China has rejected calls from several foreign governments to free five women’s rights activists who have spent nearly three weeks in detention.
Foreign ministry spokesman Hua Chunying said that nobody had the right to ask China to release the group.
The activists were planning public campaigns against sexual harassment.
They were arrested in early March in the run-up to China’s top political meetings, which coincided with International Women’s Day.
The BBC’s Celia Hatton in Beijing says grassroots groups in China have been reporting a marked rise in the detention of political activists, as the ruling Communist Party moves to suppress political opposition.
Ms Hua said in a daily briefing to reporters on Wednesday that Beijing “hoped relevant people would stop interfering in China’s judicial sovereignty”.
Her remarks came a day after the UK’s Foreign Office said it was “deeply concerned” about the ongoing detention.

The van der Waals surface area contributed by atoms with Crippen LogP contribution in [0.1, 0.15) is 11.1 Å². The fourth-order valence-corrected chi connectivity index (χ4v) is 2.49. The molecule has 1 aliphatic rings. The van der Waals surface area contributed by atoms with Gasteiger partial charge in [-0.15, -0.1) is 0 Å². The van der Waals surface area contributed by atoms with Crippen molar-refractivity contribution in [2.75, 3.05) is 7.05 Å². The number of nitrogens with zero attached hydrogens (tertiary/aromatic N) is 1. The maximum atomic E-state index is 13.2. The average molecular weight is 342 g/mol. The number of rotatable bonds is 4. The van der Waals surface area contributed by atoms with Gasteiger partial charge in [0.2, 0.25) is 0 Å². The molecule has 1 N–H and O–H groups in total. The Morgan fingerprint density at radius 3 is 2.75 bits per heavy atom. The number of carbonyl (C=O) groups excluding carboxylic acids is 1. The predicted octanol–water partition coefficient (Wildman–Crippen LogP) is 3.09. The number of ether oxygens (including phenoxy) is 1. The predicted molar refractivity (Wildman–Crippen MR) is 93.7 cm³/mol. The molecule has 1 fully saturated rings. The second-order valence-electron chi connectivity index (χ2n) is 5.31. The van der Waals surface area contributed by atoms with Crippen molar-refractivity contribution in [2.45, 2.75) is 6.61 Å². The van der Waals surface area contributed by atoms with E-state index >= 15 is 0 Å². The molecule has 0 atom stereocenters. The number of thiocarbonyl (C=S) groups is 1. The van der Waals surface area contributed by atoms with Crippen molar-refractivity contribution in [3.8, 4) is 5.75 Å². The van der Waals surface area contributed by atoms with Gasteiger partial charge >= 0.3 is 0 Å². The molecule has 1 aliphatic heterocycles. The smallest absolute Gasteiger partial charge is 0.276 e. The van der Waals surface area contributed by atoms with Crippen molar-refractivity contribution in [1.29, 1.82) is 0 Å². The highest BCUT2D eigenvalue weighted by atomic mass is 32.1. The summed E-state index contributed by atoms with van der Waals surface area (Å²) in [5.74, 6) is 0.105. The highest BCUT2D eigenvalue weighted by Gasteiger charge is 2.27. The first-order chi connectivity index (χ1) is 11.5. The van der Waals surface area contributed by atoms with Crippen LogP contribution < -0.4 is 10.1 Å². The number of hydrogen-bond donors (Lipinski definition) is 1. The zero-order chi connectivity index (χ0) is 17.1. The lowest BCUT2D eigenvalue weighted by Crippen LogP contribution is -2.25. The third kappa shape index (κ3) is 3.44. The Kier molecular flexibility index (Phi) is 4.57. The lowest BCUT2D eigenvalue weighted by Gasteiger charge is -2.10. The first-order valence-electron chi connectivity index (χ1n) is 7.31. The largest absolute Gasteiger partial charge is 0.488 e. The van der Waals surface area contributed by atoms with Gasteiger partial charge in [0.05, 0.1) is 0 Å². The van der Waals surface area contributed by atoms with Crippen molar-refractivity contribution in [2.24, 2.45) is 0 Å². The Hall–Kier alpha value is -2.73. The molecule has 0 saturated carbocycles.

A spokesman said that the women were “peacefully demonstrating” against sexual harassment and that the UK was particularly concerned by reports that the detainees have been denied due legal process and medical care.
The US ambassador to the United Nations, Samantha Power, and the European Union have also called for their release.
Ms Power, who has tweeted several times on the topic, reiterated her call last week in a fresh statement, saying: “If China is committed to advancing the rights of women, then it should be working to address the issues raised by these women’s rights activists – not silencing them.”
The five women – Wu Rongrong, Wei Tingting, Wang Man, Zheng Churan and Li Tingting – were planning a march in a Beijing park and other gatherings in Beijing and Guangzhou, calling for safe sex and awareness of sexual harassment.
Two of the women suffer from serious illnesses – chronic liver disease and a heart condition – and have been moved to a hospital detention centre.
Their health problems have been exacerbated by lengthy interrogation sessions, their lawyers say.